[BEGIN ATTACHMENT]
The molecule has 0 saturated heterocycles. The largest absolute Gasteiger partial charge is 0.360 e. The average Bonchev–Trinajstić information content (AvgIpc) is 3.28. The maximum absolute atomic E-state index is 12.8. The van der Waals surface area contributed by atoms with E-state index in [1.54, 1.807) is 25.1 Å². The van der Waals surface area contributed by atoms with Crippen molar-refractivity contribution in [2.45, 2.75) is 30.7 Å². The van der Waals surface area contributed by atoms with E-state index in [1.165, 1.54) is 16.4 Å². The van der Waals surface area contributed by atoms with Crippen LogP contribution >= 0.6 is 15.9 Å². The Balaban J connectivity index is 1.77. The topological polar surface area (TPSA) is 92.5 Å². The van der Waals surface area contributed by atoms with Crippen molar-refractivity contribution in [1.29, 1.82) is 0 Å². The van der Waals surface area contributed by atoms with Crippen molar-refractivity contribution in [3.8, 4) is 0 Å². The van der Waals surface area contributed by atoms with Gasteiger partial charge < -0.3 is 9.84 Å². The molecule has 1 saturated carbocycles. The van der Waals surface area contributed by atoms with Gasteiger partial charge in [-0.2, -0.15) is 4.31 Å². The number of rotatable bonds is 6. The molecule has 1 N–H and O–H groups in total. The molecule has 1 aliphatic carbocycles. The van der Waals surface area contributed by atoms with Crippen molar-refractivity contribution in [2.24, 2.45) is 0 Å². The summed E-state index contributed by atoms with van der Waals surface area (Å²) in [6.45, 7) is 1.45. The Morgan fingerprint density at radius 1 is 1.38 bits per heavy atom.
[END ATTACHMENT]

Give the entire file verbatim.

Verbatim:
The molecule has 0 saturated heterocycles. The largest absolute Gasteiger partial charge is 0.360 e. The average Bonchev–Trinajstić information content (AvgIpc) is 3.28. The maximum absolute atomic E-state index is 12.8. The van der Waals surface area contributed by atoms with E-state index in [1.54, 1.807) is 25.1 Å². The van der Waals surface area contributed by atoms with Crippen molar-refractivity contribution in [2.45, 2.75) is 30.7 Å². The van der Waals surface area contributed by atoms with E-state index in [1.165, 1.54) is 16.4 Å². The van der Waals surface area contributed by atoms with Crippen LogP contribution >= 0.6 is 15.9 Å². The Balaban J connectivity index is 1.77. The topological polar surface area (TPSA) is 92.5 Å². The van der Waals surface area contributed by atoms with Crippen molar-refractivity contribution in [1.29, 1.82) is 0 Å². The van der Waals surface area contributed by atoms with Crippen molar-refractivity contribution in [3.8, 4) is 0 Å². The van der Waals surface area contributed by atoms with Gasteiger partial charge < -0.3 is 9.84 Å². The molecule has 1 saturated carbocycles. The van der Waals surface area contributed by atoms with Gasteiger partial charge in [-0.2, -0.15) is 4.31 Å². The number of rotatable bonds is 6. The molecule has 1 N–H and O–H groups in total. The molecule has 1 aliphatic carbocycles. The van der Waals surface area contributed by atoms with Crippen molar-refractivity contribution in [2.24, 2.45) is 0 Å². The summed E-state index contributed by atoms with van der Waals surface area (Å²) in [6.45, 7) is 1.45. The Morgan fingerprint density at radius 1 is 1.38 bits per heavy atom.